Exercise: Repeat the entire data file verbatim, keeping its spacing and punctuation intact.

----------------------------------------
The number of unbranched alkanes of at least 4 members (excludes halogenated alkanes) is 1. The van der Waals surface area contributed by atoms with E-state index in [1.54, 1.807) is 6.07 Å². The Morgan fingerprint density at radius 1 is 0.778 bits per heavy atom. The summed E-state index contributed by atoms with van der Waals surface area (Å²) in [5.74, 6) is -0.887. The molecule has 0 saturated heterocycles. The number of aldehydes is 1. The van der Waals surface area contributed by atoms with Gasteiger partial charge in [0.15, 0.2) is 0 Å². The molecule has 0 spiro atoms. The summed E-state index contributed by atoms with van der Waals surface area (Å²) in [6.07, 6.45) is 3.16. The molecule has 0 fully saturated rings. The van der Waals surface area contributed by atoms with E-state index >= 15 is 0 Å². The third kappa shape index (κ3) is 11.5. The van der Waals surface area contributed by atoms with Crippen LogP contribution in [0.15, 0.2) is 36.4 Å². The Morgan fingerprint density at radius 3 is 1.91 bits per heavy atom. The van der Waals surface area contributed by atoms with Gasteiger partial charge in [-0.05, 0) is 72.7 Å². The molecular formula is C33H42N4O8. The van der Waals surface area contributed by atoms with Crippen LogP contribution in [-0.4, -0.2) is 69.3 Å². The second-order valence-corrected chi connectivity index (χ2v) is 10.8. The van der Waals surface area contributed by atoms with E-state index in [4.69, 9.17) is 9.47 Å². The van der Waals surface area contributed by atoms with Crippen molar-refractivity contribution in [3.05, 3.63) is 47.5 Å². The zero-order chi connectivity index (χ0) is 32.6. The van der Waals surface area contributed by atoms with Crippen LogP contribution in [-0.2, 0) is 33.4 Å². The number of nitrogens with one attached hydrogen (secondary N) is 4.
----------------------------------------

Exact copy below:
The number of unbranched alkanes of at least 4 members (excludes halogenated alkanes) is 1. The van der Waals surface area contributed by atoms with E-state index in [1.54, 1.807) is 6.07 Å². The Morgan fingerprint density at radius 1 is 0.778 bits per heavy atom. The summed E-state index contributed by atoms with van der Waals surface area (Å²) in [5.74, 6) is -0.887. The molecule has 0 saturated heterocycles. The number of aldehydes is 1. The van der Waals surface area contributed by atoms with Gasteiger partial charge in [0.15, 0.2) is 0 Å². The molecule has 0 spiro atoms. The summed E-state index contributed by atoms with van der Waals surface area (Å²) in [6.07, 6.45) is 3.16. The molecule has 0 fully saturated rings. The van der Waals surface area contributed by atoms with E-state index >= 15 is 0 Å². The third kappa shape index (κ3) is 11.5. The van der Waals surface area contributed by atoms with Crippen LogP contribution in [0.15, 0.2) is 36.4 Å². The Morgan fingerprint density at radius 3 is 1.91 bits per heavy atom. The van der Waals surface area contributed by atoms with Gasteiger partial charge in [-0.05, 0) is 72.7 Å². The molecular formula is C33H42N4O8. The van der Waals surface area contributed by atoms with Crippen LogP contribution in [-0.4, -0.2) is 69.3 Å². The second-order valence-corrected chi connectivity index (χ2v) is 10.8. The van der Waals surface area contributed by atoms with E-state index in [4.69, 9.17) is 9.47 Å². The van der Waals surface area contributed by atoms with Crippen molar-refractivity contribution in [3.05, 3.63) is 47.5 Å². The zero-order chi connectivity index (χ0) is 32.6. The van der Waals surface area contributed by atoms with Crippen LogP contribution in [-0.2, 0) is 33.4 Å². The number of nitrogens with one attached hydrogen (secondary N) is 4.